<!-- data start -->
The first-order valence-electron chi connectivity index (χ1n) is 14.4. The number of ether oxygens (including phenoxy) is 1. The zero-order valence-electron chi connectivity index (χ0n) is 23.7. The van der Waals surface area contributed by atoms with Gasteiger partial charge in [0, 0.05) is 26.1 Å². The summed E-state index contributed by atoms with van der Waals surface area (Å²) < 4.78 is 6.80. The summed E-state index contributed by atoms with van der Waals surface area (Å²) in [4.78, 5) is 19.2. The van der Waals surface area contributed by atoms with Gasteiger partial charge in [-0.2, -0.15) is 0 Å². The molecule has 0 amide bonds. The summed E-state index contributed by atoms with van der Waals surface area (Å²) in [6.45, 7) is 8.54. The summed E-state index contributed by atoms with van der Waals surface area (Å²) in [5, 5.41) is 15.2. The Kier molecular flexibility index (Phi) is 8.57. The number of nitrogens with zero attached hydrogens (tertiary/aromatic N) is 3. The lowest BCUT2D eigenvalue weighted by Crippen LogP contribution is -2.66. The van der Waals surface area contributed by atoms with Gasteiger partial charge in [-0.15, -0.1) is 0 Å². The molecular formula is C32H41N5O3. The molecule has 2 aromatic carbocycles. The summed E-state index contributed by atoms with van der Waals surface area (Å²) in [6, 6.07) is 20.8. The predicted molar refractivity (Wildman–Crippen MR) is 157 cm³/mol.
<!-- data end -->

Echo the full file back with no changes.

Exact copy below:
The first-order valence-electron chi connectivity index (χ1n) is 14.4. The number of ether oxygens (including phenoxy) is 1. The zero-order valence-electron chi connectivity index (χ0n) is 23.7. The van der Waals surface area contributed by atoms with Gasteiger partial charge in [0, 0.05) is 26.1 Å². The summed E-state index contributed by atoms with van der Waals surface area (Å²) < 4.78 is 6.80. The summed E-state index contributed by atoms with van der Waals surface area (Å²) in [4.78, 5) is 19.2. The van der Waals surface area contributed by atoms with Gasteiger partial charge in [-0.2, -0.15) is 0 Å². The molecule has 0 amide bonds. The summed E-state index contributed by atoms with van der Waals surface area (Å²) in [6.45, 7) is 8.54. The summed E-state index contributed by atoms with van der Waals surface area (Å²) in [5, 5.41) is 15.2. The Kier molecular flexibility index (Phi) is 8.57. The number of nitrogens with zero attached hydrogens (tertiary/aromatic N) is 3. The lowest BCUT2D eigenvalue weighted by Crippen LogP contribution is -2.66. The van der Waals surface area contributed by atoms with Gasteiger partial charge in [-0.15, -0.1) is 0 Å². The molecular formula is C32H41N5O3. The molecule has 2 aromatic carbocycles. The summed E-state index contributed by atoms with van der Waals surface area (Å²) in [6, 6.07) is 20.8. The predicted molar refractivity (Wildman–Crippen MR) is 157 cm³/mol.